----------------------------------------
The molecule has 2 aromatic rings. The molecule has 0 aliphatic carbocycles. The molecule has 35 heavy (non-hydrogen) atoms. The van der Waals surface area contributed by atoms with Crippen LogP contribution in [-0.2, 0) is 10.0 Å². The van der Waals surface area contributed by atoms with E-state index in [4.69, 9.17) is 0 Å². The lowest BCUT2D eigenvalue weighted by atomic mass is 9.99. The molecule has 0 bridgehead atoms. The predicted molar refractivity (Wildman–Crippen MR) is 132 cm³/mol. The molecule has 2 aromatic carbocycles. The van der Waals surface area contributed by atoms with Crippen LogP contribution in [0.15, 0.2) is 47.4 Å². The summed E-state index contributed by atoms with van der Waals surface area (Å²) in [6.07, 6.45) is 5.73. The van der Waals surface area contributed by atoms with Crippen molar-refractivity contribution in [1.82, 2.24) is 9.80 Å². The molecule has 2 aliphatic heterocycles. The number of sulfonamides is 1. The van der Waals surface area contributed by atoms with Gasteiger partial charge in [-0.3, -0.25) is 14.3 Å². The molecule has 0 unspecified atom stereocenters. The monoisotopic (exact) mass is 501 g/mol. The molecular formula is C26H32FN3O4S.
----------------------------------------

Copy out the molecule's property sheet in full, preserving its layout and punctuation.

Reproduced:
The molecule has 2 aromatic rings. The molecule has 0 aliphatic carbocycles. The molecule has 35 heavy (non-hydrogen) atoms. The van der Waals surface area contributed by atoms with Crippen LogP contribution in [-0.2, 0) is 10.0 Å². The van der Waals surface area contributed by atoms with E-state index in [4.69, 9.17) is 0 Å². The lowest BCUT2D eigenvalue weighted by atomic mass is 9.99. The molecule has 0 bridgehead atoms. The predicted molar refractivity (Wildman–Crippen MR) is 132 cm³/mol. The molecule has 2 aromatic carbocycles. The van der Waals surface area contributed by atoms with Crippen LogP contribution in [0.15, 0.2) is 47.4 Å². The summed E-state index contributed by atoms with van der Waals surface area (Å²) in [6.07, 6.45) is 5.73. The van der Waals surface area contributed by atoms with Crippen molar-refractivity contribution in [1.82, 2.24) is 9.80 Å². The molecule has 2 aliphatic heterocycles. The number of sulfonamides is 1. The van der Waals surface area contributed by atoms with Gasteiger partial charge in [-0.3, -0.25) is 14.3 Å². The molecule has 0 unspecified atom stereocenters. The monoisotopic (exact) mass is 501 g/mol. The molecular formula is C26H32FN3O4S.